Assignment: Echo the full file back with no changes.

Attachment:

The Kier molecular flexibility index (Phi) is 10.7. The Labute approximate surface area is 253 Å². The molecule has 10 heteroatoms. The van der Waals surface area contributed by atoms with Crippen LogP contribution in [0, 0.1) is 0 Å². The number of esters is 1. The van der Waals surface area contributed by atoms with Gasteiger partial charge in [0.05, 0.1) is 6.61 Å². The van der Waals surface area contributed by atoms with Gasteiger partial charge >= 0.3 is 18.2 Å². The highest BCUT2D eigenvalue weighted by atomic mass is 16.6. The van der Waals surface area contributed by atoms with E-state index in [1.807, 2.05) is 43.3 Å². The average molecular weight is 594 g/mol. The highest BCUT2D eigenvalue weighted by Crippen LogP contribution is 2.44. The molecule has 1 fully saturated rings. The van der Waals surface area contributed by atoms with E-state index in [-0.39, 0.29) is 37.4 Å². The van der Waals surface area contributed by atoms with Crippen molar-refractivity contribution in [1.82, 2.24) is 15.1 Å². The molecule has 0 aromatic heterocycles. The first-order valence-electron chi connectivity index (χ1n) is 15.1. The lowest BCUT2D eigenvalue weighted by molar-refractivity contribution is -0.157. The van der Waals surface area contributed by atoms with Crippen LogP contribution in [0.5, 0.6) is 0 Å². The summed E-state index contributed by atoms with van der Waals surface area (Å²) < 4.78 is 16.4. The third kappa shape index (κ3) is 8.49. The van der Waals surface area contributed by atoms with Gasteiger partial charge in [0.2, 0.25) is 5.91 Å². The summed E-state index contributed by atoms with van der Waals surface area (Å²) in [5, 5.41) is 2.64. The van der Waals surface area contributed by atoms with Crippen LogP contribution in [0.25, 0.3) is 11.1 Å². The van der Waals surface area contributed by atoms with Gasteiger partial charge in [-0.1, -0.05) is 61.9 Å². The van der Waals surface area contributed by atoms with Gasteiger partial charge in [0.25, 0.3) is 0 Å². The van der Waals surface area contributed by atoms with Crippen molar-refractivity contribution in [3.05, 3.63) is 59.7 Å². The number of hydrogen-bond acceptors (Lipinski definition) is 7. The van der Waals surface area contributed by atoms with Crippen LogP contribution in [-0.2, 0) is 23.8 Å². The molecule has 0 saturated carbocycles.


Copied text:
The Kier molecular flexibility index (Phi) is 10.7. The Labute approximate surface area is 253 Å². The molecule has 10 heteroatoms. The van der Waals surface area contributed by atoms with Crippen LogP contribution in [0, 0.1) is 0 Å². The number of esters is 1. The van der Waals surface area contributed by atoms with Gasteiger partial charge in [0.05, 0.1) is 6.61 Å². The van der Waals surface area contributed by atoms with Gasteiger partial charge >= 0.3 is 18.2 Å². The highest BCUT2D eigenvalue weighted by atomic mass is 16.6. The van der Waals surface area contributed by atoms with E-state index in [1.807, 2.05) is 43.3 Å². The average molecular weight is 594 g/mol. The highest BCUT2D eigenvalue weighted by Crippen LogP contribution is 2.44. The molecule has 1 fully saturated rings. The van der Waals surface area contributed by atoms with E-state index in [-0.39, 0.29) is 37.4 Å². The van der Waals surface area contributed by atoms with Crippen molar-refractivity contribution in [1.82, 2.24) is 15.1 Å². The molecule has 0 aromatic heterocycles. The first-order valence-electron chi connectivity index (χ1n) is 15.1. The lowest BCUT2D eigenvalue weighted by molar-refractivity contribution is -0.157. The van der Waals surface area contributed by atoms with Crippen LogP contribution in [0.5, 0.6) is 0 Å². The summed E-state index contributed by atoms with van der Waals surface area (Å²) < 4.78 is 16.4. The third kappa shape index (κ3) is 8.49. The van der Waals surface area contributed by atoms with Gasteiger partial charge in [0.2, 0.25) is 5.91 Å². The summed E-state index contributed by atoms with van der Waals surface area (Å²) in [5, 5.41) is 2.64. The van der Waals surface area contributed by atoms with Crippen LogP contribution in [0.25, 0.3) is 11.1 Å². The van der Waals surface area contributed by atoms with Gasteiger partial charge in [-0.1, -0.05) is 61.9 Å². The van der Waals surface area contributed by atoms with Gasteiger partial charge in [0.25, 0.3) is 0 Å². The van der Waals surface area contributed by atoms with Crippen molar-refractivity contribution in [3.05, 3.63) is 59.7 Å². The number of hydrogen-bond acceptors (Lipinski definition) is 7. The van der Waals surface area contributed by atoms with Crippen LogP contribution in [-0.2, 0) is 23.8 Å². The molecule has 0 saturated carbocycles.